Chapter 3
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Author:
aking13
ID:
36075
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Chapter 3
Updated:
2010-09-20 17:21:50
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Test Measurements
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Description:
Chapter 3: The Meanings of Test Scores
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Norm-Referenced
A score interpretation based on a comparison of a test taker's performance to that of other people
Relative
applied to both maximum performance tests and typical response tests
Criterion-Referenced
The test taker's performance is compared to a specified level or standard of performance
Absolute
maximum performance tests
Characteristics of NOrmal Distribution
unimodal
symmetrical
refereed to as the Gaussian or bell-shaped curve
mean = median
Standard Scores
linear transformations of raw scores to a scale with a predetermined mean and standard deviation
retain a direct relationship with the raw scores and the distribution retains its original shape
reflect interval level measurement
use standard deviation units to indicate where a subject's score is located relative to the mean of the distribution
z-scores; mean of 0, SD of 1
T-Scores
: mean of 50, SD of 10
IQ scores
: mean of 100, SD of 15
CEEB SDcores
: mean of 500, SD of 100
Normalized Standard Scores
1) standard scores based on underlying distributions that were not originally normal, but were transformed into normal distributions
2) Often involve nonlinear transformations and may not retain a direct relationsihp with the original raw scores
3) Normlized standard scores are typically interpreted in a manner similar to other standard scores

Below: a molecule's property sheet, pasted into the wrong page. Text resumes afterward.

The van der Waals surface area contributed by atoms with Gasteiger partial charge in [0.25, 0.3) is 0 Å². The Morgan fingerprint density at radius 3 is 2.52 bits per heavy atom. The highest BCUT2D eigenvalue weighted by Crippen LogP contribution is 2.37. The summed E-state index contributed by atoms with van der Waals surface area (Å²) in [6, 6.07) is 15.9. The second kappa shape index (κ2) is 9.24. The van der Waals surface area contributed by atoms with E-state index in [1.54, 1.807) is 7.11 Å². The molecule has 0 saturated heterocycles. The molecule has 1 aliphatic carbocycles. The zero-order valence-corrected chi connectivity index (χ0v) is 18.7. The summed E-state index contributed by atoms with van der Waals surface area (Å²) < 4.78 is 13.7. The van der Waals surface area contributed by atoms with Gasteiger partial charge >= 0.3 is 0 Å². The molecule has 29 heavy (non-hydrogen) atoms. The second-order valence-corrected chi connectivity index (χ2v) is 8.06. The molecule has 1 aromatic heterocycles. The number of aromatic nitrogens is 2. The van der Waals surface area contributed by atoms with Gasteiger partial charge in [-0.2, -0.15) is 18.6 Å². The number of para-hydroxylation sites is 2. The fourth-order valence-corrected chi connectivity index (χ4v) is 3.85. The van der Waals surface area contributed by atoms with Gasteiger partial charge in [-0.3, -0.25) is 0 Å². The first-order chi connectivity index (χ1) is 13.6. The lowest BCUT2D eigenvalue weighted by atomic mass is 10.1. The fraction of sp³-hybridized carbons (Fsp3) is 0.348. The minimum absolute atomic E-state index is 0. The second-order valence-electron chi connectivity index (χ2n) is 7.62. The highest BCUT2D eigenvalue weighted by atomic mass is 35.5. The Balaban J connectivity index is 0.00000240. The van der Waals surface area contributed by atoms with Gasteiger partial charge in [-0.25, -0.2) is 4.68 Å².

Percentile Rank
Interpreted as reflecting the percentage of individuals scoring below a given point in a distribution
Quartile Scores
Based on percentile ranks
The lower 25% receive quartile score of 1
26-50% a quartile score of 2
51-75% a quartile score of 3
The upper 25% a quartile of 4
Decile Scores
Divides the distribution of percentile ranks into ten equal parts
The lowest decile score is 1 corresponds to scores with a percentile ranks between - and 1-%
The highest decile score is 10 and corresponds to scores with percentile ranks between 90 and 100%
Grade Equivalents
Norm-referenced score interpretation that identifies the academic "grade level" achieved by the student
Limitations of Grade Equivalents
1) Based on assumptions that are not accurate in many situations
2) There is not a predictable relationship between grade equivalents and percentile ranks
3) A common misperception is that students should receive instruction at the level suggested by their grade equivalents
Age Equivalents
share many of the limitations of Grade Equivalents and as a general rule they should also be avoided
Criterion-Referenced Score Interpretations
1) the examinee's performance is not compared to that of other people, but to a specified level of performance
2) empasize what the examinee knows or what they can do, not their standing relative to other test takers
3) the most important consideration is how clearly the knowledge or skill domain is specified or defined
4) common for tests designed for criterion-referenced interpretations to assess more narrowly focused content domains
5) Percent Correct
: the student correctly answered X% of the questions
6) Mastery Testing
: a "cut score" is established and all scores equal to or above this score are reported as "pass"
7) Standard Based Interpretations
: Not proficient, Partially Proficient, Proficient & Advanced Performances; A, B, C, D, & F